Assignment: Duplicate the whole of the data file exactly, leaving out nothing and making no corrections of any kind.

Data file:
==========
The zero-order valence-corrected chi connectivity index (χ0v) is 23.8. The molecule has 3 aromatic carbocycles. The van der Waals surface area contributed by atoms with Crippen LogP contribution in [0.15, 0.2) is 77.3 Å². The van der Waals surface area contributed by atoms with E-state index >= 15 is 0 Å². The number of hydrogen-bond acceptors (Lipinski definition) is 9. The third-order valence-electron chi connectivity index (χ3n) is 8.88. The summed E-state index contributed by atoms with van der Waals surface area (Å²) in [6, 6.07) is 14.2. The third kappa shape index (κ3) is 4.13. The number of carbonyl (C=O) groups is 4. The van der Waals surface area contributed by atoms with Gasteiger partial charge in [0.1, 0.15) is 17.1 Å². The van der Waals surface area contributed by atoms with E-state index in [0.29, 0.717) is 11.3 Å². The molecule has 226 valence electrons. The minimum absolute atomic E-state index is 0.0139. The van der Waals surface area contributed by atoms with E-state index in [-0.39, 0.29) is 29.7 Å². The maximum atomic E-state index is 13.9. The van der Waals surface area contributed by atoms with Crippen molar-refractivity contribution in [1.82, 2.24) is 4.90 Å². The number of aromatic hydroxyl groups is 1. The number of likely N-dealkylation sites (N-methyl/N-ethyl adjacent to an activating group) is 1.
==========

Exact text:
The zero-order valence-corrected chi connectivity index (χ0v) is 23.8. The molecule has 3 aromatic carbocycles. The van der Waals surface area contributed by atoms with Crippen LogP contribution in [0.15, 0.2) is 77.3 Å². The van der Waals surface area contributed by atoms with E-state index >= 15 is 0 Å². The number of hydrogen-bond acceptors (Lipinski definition) is 9. The third-order valence-electron chi connectivity index (χ3n) is 8.88. The summed E-state index contributed by atoms with van der Waals surface area (Å²) in [6, 6.07) is 14.2. The third kappa shape index (κ3) is 4.13. The number of carbonyl (C=O) groups is 4. The van der Waals surface area contributed by atoms with Gasteiger partial charge in [0.1, 0.15) is 17.1 Å². The van der Waals surface area contributed by atoms with E-state index in [0.29, 0.717) is 11.3 Å². The molecule has 226 valence electrons. The minimum absolute atomic E-state index is 0.0139. The van der Waals surface area contributed by atoms with E-state index in [-0.39, 0.29) is 29.7 Å². The maximum atomic E-state index is 13.9. The van der Waals surface area contributed by atoms with Crippen molar-refractivity contribution in [1.82, 2.24) is 4.90 Å². The number of aromatic hydroxyl groups is 1. The number of likely N-dealkylation sites (N-methyl/N-ethyl adjacent to an activating group) is 1.